On August 5th, the LAF continued to target rebel forces, with assistance from the Syrian Air Force, leading to the successful recapture of critical strongholds in Arsal including the Technical Institute Building and Ras al-Serj hill; which had been occupied by the Islamist militants since the initial siege on August 2nd. The LAF had reportedly killed an IS commander and NF forces were beginning to retreat. Informal negotiations led to the release of six captured soldiers and policeman.
However, it was on August 7th, that the Sunni-backed Lebanese Committee of Muslim Scholars were able to communicate with the militants and brokered a twenty-four hour ceasefire on the agreement that the remaining IS fighters who had not withdrawn earlier with NF fighters, were given a clear passage back into the mountains or over the border to Syria. The deal also stated that Lebanese security personnel captured by the militants were to be released within twenty-four hours.
With assistance from Syrian military forces on the border, offensive militants were given free passage out of Arsal town. In exchange, only three soldiers were released. This left thirty-nine security personnel from the Lebanese Armed Forces (LAF), Internal Security Forces (ISF) and Police units, unaccounted for and hostage of either NF or IS. Both militants group withdrew and retreated, though it was unclear whether the rebels fled towards the Syrian border or into the surrounding mountain terrain.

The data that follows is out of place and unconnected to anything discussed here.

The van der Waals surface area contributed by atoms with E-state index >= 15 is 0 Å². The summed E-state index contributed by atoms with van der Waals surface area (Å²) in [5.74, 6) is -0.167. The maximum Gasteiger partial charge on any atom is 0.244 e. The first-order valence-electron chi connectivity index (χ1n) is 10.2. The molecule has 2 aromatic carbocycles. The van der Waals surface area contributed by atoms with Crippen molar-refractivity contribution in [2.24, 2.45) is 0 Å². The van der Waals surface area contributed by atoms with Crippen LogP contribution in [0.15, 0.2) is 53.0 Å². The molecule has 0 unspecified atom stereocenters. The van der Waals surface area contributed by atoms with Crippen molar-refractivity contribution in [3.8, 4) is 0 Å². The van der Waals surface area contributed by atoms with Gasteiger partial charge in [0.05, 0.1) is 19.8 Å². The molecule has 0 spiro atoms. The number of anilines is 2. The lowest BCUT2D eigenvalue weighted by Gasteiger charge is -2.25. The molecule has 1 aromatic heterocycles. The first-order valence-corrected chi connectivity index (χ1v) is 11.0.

Concluding the initial five day battle, it was reported that 60 militants, 50 civilians and 19 soldiers were killed. In addition, 19 - 24 Soldiers and 20 Policeman were captured (3 were confirmed released on August 7th) by IS or NF fighters and the injured casualty count reached beyond 400. It is important to note here that, these numbers represent the estimated casualties and hostage numbers immediately following the August 7th ceasefire. Casualties have since risen as the conflict is still ongoing.
- 2014 - 2017: ongoing clashes
Since 2014, armed clashes in the Arsal outskirts were ongoing. They often occurred between LAF and either IS or NF with the army shelling militants positions using heavy artillery, rockets and missiles. In fact, since August 7th, 2014, there has been over 350 separate incident reports of LAF engaging with hostile forces in the greater Baalbek (see Ras Baalbek timeline) region, more than half of which can be traced to Arsal.